It’s a quiet Sunday August morning in Barcelona, Spain. That is, until I’m woken up by the sound of a brass band! I stumble over to my balcony to see a street full of people, scantily clad dancers, and a band pelting out some great tunes. A rushed coffee later, I get down into the action. So begins another Festa Major — this time in my district: Sants.
The Festa Major is the traditional annual summer festival in the state of Catalonia. It’s to celebrate the community’s togetherness and tradition. It’s celebrated in cities, towns, districts and villages. In Barcelona, it’s celebrated in the various districts, like in Sants. Activities could include concerts, castellers (human pyramids), Correfoc (fire runs), community dinners, and much more.
Each festival goes on for a week, and when one ends, another begins. I’ve lived in India and the US and partied tons, but this is one big step up. The festas of the districts of Barcelona eventually give way to the biggest festival of the year, La Merce, Barcelona’s festa major. It’s a crazy party that brings in droves of people from around the world. Here are some pics from the Correfoc — there’s a ‘child friendly’ fire run during the day, and then it picks up big time in the night for the adults!
The festival finally ends with spectacular fireworks over the Mediterranean. I almost made it to the beach, but scurrying for cover trying to get through the Correfoc only got me as far as Port Vell, the old marina!
Here’s another take on these celebrations. I’ve been interested in the Responsible Tourism Space for some time now. Essentially, responsible tourism speaks about maintaining and building on the quality of life for locals in the face of tourism, rather than the opposite. However, in Barcelona, tourism affects local life adversely in many ways ranging from locals not being able to afford to go out as often as before, to rising real estate prices pushing locals out of some of the nicer neighborhoods.
My flatmate, Enric, is a Catalan who grew up in the district of Gracia, a village of artisans annexed by Barcelona in 1897. Enric has, over the years, seen Gracia go the way of other major districts, being taken over by expats, pushing out locals. This is reflected by the Gracia Festa Major, a massive party, but overrun by tourists, diminishing the object of the Festa, a celebration by the community, for the community.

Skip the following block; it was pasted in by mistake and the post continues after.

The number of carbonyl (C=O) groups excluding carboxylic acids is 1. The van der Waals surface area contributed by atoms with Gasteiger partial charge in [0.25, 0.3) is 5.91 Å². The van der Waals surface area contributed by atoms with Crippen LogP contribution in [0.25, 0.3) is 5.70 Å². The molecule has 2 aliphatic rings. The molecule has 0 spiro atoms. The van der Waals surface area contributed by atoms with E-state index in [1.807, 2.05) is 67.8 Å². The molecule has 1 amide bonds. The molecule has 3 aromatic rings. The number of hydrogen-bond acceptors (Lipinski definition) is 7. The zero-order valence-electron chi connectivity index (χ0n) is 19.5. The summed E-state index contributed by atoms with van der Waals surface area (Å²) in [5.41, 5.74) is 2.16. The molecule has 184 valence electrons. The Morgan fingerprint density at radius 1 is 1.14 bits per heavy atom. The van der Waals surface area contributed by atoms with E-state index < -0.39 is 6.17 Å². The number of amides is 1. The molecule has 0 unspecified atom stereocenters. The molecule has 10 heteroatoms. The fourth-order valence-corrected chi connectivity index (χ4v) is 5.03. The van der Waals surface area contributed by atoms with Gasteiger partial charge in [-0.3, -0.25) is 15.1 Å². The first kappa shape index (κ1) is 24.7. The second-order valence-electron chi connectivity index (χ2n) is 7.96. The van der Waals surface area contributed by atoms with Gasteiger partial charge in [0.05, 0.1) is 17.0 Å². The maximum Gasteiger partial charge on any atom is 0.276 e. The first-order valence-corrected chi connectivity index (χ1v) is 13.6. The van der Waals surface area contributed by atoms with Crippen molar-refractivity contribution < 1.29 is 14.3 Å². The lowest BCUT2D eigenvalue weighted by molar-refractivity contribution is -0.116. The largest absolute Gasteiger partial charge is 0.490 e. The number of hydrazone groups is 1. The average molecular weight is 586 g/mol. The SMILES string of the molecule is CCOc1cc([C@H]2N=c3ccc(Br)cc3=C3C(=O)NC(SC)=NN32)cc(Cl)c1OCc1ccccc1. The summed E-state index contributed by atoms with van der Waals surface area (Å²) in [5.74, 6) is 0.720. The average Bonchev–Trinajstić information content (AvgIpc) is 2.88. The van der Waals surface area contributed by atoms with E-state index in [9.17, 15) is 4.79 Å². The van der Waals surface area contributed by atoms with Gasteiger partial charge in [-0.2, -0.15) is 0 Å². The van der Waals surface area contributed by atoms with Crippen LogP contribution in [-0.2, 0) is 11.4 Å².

We now live in Sants and I was pleasantly surprised at how much more local and real it felt. He said to me, “Yes, this is how Gracia used to be 20 years ago; we’ll just have to wait and see how things turn out”. I hope warm community moments like in this last picture will continue to happen in Sants for a long time to come. Fingers crossed!
Uday Balaji is a recent MBA graduate from IESE Business School, Barcelona. He is an avid traveler and amateur photographer. He is currently a freelance travel writer while searching for work in the field of sustainable tourism. He hopes to live, learn and work in South America for a few years before returning to his home country, India.
Well done Uday! Lovely pictures and very nice report on what you feel and you see about the places you are living and experienceing. I really appreciate your aim to work on the field “Responsible tourism speaks about maintaining and building on the quality of life for locals in the face of tourism, rather than the opposite”. You should come back to Sardegna and try to explain this main concept to the ones that still don’t get it as fundamental.. Good luck!